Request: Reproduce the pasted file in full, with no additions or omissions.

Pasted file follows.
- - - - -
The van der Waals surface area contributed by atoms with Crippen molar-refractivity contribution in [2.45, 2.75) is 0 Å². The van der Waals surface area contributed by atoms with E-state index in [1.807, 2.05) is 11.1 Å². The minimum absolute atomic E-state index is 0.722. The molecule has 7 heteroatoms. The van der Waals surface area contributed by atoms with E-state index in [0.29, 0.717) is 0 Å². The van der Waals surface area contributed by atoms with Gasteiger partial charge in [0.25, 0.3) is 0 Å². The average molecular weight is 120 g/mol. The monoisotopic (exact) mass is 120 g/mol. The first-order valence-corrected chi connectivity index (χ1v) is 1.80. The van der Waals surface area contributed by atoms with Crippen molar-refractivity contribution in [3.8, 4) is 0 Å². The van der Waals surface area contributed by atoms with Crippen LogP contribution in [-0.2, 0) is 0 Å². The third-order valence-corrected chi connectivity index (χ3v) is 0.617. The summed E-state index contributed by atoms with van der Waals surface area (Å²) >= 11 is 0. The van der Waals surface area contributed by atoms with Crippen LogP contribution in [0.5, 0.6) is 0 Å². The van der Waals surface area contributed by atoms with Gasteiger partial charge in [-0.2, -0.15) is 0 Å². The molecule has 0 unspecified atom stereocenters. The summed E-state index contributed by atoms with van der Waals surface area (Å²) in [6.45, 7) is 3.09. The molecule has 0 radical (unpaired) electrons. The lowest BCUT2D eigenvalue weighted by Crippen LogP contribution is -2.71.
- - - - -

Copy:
The van der Waals surface area contributed by atoms with Crippen molar-refractivity contribution in [2.45, 2.75) is 0 Å². The van der Waals surface area contributed by atoms with E-state index in [1.807, 2.05) is 11.1 Å². The minimum absolute atomic E-state index is 0.722. The molecule has 7 heteroatoms. The van der Waals surface area contributed by atoms with E-state index in [0.29, 0.717) is 0 Å². The van der Waals surface area contributed by atoms with Gasteiger partial charge in [0.25, 0.3) is 0 Å². The average molecular weight is 120 g/mol. The monoisotopic (exact) mass is 120 g/mol. The first-order valence-corrected chi connectivity index (χ1v) is 1.80. The van der Waals surface area contributed by atoms with Crippen molar-refractivity contribution in [3.8, 4) is 0 Å². The van der Waals surface area contributed by atoms with Crippen LogP contribution in [-0.2, 0) is 0 Å². The third-order valence-corrected chi connectivity index (χ3v) is 0.617. The summed E-state index contributed by atoms with van der Waals surface area (Å²) >= 11 is 0. The van der Waals surface area contributed by atoms with Crippen LogP contribution in [0.5, 0.6) is 0 Å². The van der Waals surface area contributed by atoms with Gasteiger partial charge in [-0.2, -0.15) is 0 Å². The molecule has 0 unspecified atom stereocenters. The summed E-state index contributed by atoms with van der Waals surface area (Å²) in [6.45, 7) is 3.09. The molecule has 0 radical (unpaired) electrons. The lowest BCUT2D eigenvalue weighted by Crippen LogP contribution is -2.71.